Six participants viewed 1-s displays of these rings (appearing at a rate of 10 rings/s; initial rings subtended 13 deg of visual angle) and judged whether the rings generally appeared to be moving toward or away from them. Participants performed this task both before and after 3 min of viewing the stacking disks (disks stacked at a rate of 10/s; each disk subtended 13 deg of visual angle). In the latter case, ring displays were interleaved with 15-s “top–up” displays of the stacking disks that were intended to keep participants in a consistent state of adaptation. Each successive ring could be either smaller or larger than the previous one to vary motion bias in the ring displays. The magnitude and direction of this size change were varied across trials (0-, 1-, or 3-pixel increments per frame; 200 total trials per participant). 
Results
Responses from our first task showed that the stacking disks generated a consistent motion percept ( Figure 2). As the stacking disks' presentation rate increased, participants reported more often that the stacking disks moved in depth more quickly than the single disk, F(2,32) = 70.5, p < .001 (ANOVA, main effect of stacking speed). Likewise, as the single disk's simulated velocity increased, participants reported more often that the single disk moved more quickly, F(4,32) = 25.9, p < .001. 
Figure 2
 
Results of Experiment 1. Participants compared the speed of motion of the stacking disks with the single moving disk. The disks were stacked at three different rates: 2.4 (red), 4 (green), or 5 (blue) disks/s. Error bars: ±1 between-subjects standard error.
Figure 2
 
Results of Experiment 1. Participants compared the speed of motion of the stacking disks with the single moving disk. The disks were stacked at three different rates: 2.4 (red), 4 (green), or 5 (blue) disks/s. Error bars: ±1 between-subjects standard error.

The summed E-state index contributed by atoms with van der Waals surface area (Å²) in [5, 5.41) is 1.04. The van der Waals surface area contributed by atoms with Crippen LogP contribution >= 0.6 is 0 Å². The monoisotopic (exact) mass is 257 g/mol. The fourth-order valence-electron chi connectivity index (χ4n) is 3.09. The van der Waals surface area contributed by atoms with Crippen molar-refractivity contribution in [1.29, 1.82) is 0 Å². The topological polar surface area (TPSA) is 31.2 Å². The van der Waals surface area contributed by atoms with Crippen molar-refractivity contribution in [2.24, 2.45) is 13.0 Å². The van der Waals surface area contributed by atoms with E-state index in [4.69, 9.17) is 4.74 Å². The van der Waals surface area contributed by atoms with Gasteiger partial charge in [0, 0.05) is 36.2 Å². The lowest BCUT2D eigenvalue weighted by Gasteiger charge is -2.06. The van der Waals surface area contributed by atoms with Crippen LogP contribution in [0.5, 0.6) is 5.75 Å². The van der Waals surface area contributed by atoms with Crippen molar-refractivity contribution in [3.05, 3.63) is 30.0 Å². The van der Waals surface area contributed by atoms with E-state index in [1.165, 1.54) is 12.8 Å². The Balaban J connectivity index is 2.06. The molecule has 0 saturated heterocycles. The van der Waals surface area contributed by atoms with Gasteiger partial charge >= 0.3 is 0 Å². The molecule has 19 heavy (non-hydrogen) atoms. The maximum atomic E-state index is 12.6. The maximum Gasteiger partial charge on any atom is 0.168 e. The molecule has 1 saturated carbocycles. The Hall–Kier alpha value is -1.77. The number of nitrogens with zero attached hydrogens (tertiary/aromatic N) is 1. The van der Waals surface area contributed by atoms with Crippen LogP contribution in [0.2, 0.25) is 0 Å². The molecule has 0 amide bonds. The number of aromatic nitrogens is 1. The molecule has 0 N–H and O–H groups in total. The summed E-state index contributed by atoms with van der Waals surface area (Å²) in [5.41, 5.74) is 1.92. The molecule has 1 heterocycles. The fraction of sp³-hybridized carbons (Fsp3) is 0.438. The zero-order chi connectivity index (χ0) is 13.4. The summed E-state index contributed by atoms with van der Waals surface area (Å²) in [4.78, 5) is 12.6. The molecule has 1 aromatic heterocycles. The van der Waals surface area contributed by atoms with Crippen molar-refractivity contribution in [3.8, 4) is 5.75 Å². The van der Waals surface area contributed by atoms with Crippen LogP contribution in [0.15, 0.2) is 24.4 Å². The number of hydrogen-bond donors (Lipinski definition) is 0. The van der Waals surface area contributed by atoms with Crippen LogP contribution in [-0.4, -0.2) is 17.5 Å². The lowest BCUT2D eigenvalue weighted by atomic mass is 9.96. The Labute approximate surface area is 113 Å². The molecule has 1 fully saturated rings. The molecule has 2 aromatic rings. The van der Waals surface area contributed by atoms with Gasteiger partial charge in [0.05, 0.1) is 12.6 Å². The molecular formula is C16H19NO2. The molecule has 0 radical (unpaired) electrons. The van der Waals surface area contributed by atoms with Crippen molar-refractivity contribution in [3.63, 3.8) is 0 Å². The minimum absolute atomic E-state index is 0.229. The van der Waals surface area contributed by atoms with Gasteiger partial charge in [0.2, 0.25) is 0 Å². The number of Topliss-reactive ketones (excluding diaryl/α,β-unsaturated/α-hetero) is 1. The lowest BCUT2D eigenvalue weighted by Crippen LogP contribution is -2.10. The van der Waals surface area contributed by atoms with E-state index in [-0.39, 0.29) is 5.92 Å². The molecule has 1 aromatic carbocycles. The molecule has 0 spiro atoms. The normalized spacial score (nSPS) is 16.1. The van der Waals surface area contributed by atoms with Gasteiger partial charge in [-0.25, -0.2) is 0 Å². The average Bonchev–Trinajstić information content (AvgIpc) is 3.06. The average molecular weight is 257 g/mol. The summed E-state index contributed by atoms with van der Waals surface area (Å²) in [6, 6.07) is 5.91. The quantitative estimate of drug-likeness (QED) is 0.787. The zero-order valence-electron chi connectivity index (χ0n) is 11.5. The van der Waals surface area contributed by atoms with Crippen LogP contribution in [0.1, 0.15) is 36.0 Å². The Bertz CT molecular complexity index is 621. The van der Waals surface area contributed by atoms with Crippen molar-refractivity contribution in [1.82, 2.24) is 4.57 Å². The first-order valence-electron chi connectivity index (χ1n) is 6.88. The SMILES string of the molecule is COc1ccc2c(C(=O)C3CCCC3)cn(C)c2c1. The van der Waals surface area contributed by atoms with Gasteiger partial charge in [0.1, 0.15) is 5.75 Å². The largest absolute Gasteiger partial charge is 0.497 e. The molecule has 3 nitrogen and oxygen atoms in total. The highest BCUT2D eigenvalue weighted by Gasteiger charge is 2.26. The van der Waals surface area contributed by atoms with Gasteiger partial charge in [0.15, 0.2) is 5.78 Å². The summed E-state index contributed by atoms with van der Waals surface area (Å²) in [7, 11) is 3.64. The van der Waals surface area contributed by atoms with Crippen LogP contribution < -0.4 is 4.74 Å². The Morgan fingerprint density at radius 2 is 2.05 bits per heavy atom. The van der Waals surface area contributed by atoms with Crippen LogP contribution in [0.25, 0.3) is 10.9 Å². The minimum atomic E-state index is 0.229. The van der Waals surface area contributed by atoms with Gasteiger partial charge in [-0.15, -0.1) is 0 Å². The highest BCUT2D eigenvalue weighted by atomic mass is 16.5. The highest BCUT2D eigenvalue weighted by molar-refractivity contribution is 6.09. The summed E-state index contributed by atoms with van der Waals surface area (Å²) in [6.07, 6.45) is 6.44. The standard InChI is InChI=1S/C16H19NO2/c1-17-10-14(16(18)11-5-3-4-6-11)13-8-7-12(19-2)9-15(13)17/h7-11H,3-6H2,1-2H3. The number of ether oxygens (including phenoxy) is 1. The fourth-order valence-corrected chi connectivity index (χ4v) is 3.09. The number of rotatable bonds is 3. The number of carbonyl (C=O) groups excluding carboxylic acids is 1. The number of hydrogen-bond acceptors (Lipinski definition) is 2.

Responses from our second task showed a strong motion aftereffect ( Figure 3). After viewing the stacking disks, the rings appeared to move away from observers with reliably greater frequency, F(1,20) = 7.0, p < .05 (ANOVA, main effect of adaptation), than they did prior to viewing the stacking disks. Trends in this direction were seen at every level of the ring size change. 
Figure 3
 
Results of Experiment 2. Participants viewed rings before and after 3 min of exposure to stacking disks (before, solid line; after, dotted line). To measure the magnitude of the motion aftereffect, we varied whether successive rings became larger or smaller, which biased them to appear to move toward or away from the observer. Viewing the stacking disks increased how frequently the rings appeared to move away from the viewer.
Figure 3
 
Results of Experiment 2. Participants viewed rings before and after 3 min of exposure to stacking disks (before, solid line; after, dotted line). To measure the magnitude of the motion aftereffect, we varied whether successive rings became larger or smaller, which biased them to appear to move toward or away from the observer. Viewing the stacking disks increased how frequently the rings appeared to move away from the viewer.
Discussion
Experiment 1 suggests that information from occlusion alone can support motion perception. Because visual aftereffects are generally believed to arise relatively early in visual processing, Experiment 2 reveals that occlusion enters the motion computation at an early or perhaps midlevel stage. 
Can existing models of motion perception explain the stacking disks' illusion? While our basic stimulus was intended to contain no traditional cues to motion, the appearance of each disk is a change in image structure over time that can serve as input to computational models of motion perception. These models could possibly infer motion in depth from our displays; for example, the appearance of each disk could be interpreted as an instantaneous expansion from a point, which is consistent with rapid movement toward an object. Indeed, isolated disks appearing on a uniform background can generate percepts of expansion (Bartely, 1941). 
The simplest, “first-order” models of motion perception use changes in image luminance as a cue. 3 shows a version of the illusion where the disks are defined by spatially oriented contrast patterns rather than simple luminance and, hence, cannot be explained by such models. 
 
Movie 3
 
Stacking illusion with disks defined by contrast rather than luminance.
Models of “second-order” motion use changes in quantities such as orientation or contrast as a cue to motion and, thus, could possibly account for the movement perceived in 3. Although it seems unlikely, we cannot, in principle, rule out the possibility that these or more complex models could infer motion in depth in our displays without using information provided by occlusion.